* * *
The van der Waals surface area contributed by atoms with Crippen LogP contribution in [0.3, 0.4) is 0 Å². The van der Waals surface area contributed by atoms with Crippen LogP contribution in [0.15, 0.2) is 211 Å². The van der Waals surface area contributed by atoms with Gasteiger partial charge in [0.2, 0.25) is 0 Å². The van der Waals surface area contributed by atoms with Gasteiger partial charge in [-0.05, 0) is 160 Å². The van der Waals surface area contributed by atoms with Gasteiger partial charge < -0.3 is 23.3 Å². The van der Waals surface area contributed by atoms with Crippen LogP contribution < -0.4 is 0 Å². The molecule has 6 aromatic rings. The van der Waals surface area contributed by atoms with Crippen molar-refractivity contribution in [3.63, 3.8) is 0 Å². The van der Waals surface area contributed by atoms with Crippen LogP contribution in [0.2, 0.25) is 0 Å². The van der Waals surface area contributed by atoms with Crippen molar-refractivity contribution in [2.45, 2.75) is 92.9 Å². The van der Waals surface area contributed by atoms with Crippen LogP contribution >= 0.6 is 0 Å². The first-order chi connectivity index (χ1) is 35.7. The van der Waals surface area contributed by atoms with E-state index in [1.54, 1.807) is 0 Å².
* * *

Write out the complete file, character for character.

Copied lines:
The van der Waals surface area contributed by atoms with Crippen LogP contribution in [0.3, 0.4) is 0 Å². The van der Waals surface area contributed by atoms with Crippen LogP contribution in [0.15, 0.2) is 211 Å². The van der Waals surface area contributed by atoms with Gasteiger partial charge in [0.2, 0.25) is 0 Å². The van der Waals surface area contributed by atoms with Gasteiger partial charge in [-0.05, 0) is 160 Å². The van der Waals surface area contributed by atoms with Gasteiger partial charge < -0.3 is 23.3 Å². The van der Waals surface area contributed by atoms with Crippen LogP contribution < -0.4 is 0 Å². The molecule has 6 aromatic rings. The van der Waals surface area contributed by atoms with Crippen molar-refractivity contribution in [3.63, 3.8) is 0 Å². The van der Waals surface area contributed by atoms with Crippen LogP contribution in [0.2, 0.25) is 0 Å². The van der Waals surface area contributed by atoms with Crippen molar-refractivity contribution in [2.45, 2.75) is 92.9 Å². The van der Waals surface area contributed by atoms with Crippen LogP contribution >= 0.6 is 0 Å². The first-order chi connectivity index (χ1) is 35.7. The van der Waals surface area contributed by atoms with E-state index in [1.54, 1.807) is 0 Å².